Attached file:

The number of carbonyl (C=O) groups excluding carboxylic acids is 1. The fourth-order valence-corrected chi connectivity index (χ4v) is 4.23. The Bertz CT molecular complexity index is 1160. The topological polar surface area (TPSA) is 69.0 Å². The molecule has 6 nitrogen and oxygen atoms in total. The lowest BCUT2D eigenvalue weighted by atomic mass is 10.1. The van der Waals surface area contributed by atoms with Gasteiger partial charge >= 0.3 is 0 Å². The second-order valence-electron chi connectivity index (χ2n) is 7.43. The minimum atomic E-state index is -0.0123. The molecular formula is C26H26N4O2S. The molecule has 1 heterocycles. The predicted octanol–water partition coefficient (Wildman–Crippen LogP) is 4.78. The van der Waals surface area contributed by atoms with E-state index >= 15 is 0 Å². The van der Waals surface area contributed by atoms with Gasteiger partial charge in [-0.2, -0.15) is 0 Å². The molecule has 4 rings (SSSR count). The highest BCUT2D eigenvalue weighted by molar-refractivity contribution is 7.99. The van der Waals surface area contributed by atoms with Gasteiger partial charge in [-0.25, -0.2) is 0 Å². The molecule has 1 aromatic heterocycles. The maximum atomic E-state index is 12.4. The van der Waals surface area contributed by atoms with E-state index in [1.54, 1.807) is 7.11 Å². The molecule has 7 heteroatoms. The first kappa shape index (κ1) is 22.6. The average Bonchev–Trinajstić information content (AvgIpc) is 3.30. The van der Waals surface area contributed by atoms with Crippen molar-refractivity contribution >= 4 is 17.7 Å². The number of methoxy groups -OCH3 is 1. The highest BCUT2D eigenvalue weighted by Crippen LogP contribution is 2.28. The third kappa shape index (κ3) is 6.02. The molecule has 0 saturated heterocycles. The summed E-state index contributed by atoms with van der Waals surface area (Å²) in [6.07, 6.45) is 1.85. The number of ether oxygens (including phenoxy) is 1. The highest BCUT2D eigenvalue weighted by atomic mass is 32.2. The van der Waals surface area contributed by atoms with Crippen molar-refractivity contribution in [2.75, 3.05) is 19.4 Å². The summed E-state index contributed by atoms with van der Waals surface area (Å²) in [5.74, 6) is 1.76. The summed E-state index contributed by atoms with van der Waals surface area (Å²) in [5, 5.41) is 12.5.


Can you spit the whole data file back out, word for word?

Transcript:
The number of carbonyl (C=O) groups excluding carboxylic acids is 1. The fourth-order valence-corrected chi connectivity index (χ4v) is 4.23. The Bertz CT molecular complexity index is 1160. The topological polar surface area (TPSA) is 69.0 Å². The molecule has 6 nitrogen and oxygen atoms in total. The lowest BCUT2D eigenvalue weighted by atomic mass is 10.1. The van der Waals surface area contributed by atoms with Gasteiger partial charge >= 0.3 is 0 Å². The second-order valence-electron chi connectivity index (χ2n) is 7.43. The minimum atomic E-state index is -0.0123. The molecular formula is C26H26N4O2S. The molecule has 1 heterocycles. The predicted octanol–water partition coefficient (Wildman–Crippen LogP) is 4.78. The van der Waals surface area contributed by atoms with E-state index >= 15 is 0 Å². The van der Waals surface area contributed by atoms with Gasteiger partial charge in [-0.2, -0.15) is 0 Å². The molecule has 4 rings (SSSR count). The highest BCUT2D eigenvalue weighted by molar-refractivity contribution is 7.99. The van der Waals surface area contributed by atoms with Gasteiger partial charge in [-0.25, -0.2) is 0 Å². The molecule has 1 aromatic heterocycles. The maximum atomic E-state index is 12.4. The van der Waals surface area contributed by atoms with E-state index in [1.54, 1.807) is 7.11 Å². The molecule has 7 heteroatoms. The first kappa shape index (κ1) is 22.6. The average Bonchev–Trinajstić information content (AvgIpc) is 3.30. The van der Waals surface area contributed by atoms with Crippen molar-refractivity contribution >= 4 is 17.7 Å². The number of methoxy groups -OCH3 is 1. The highest BCUT2D eigenvalue weighted by Crippen LogP contribution is 2.28. The third kappa shape index (κ3) is 6.02. The molecule has 0 saturated heterocycles. The summed E-state index contributed by atoms with van der Waals surface area (Å²) in [6.07, 6.45) is 1.85. The number of ether oxygens (including phenoxy) is 1. The highest BCUT2D eigenvalue weighted by atomic mass is 32.2. The van der Waals surface area contributed by atoms with Crippen molar-refractivity contribution in [2.75, 3.05) is 19.4 Å². The summed E-state index contributed by atoms with van der Waals surface area (Å²) in [5.74, 6) is 1.76. The summed E-state index contributed by atoms with van der Waals surface area (Å²) in [5, 5.41) is 12.5.